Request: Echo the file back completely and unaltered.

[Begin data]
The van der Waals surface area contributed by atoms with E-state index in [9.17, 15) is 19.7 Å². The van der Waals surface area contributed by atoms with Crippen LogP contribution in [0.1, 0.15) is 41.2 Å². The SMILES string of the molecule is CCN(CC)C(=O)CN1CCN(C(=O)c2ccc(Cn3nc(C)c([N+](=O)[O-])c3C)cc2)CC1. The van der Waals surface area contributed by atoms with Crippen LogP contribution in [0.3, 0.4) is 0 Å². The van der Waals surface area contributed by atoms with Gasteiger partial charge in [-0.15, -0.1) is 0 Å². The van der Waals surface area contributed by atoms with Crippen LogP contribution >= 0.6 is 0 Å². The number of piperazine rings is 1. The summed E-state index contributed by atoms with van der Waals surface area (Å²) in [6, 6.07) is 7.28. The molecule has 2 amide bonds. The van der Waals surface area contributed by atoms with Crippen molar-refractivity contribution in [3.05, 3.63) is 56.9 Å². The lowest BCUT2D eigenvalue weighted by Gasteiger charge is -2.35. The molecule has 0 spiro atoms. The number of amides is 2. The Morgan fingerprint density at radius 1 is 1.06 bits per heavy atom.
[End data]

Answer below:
The van der Waals surface area contributed by atoms with E-state index in [9.17, 15) is 19.7 Å². The van der Waals surface area contributed by atoms with Crippen LogP contribution in [0.1, 0.15) is 41.2 Å². The SMILES string of the molecule is CCN(CC)C(=O)CN1CCN(C(=O)c2ccc(Cn3nc(C)c([N+](=O)[O-])c3C)cc2)CC1. The van der Waals surface area contributed by atoms with Crippen LogP contribution in [0.3, 0.4) is 0 Å². The van der Waals surface area contributed by atoms with Gasteiger partial charge in [-0.15, -0.1) is 0 Å². The van der Waals surface area contributed by atoms with Crippen LogP contribution >= 0.6 is 0 Å². The number of piperazine rings is 1. The summed E-state index contributed by atoms with van der Waals surface area (Å²) in [6, 6.07) is 7.28. The molecule has 2 amide bonds. The van der Waals surface area contributed by atoms with Crippen molar-refractivity contribution in [3.05, 3.63) is 56.9 Å². The lowest BCUT2D eigenvalue weighted by Gasteiger charge is -2.35. The molecule has 0 spiro atoms. The number of amides is 2. The Morgan fingerprint density at radius 1 is 1.06 bits per heavy atom.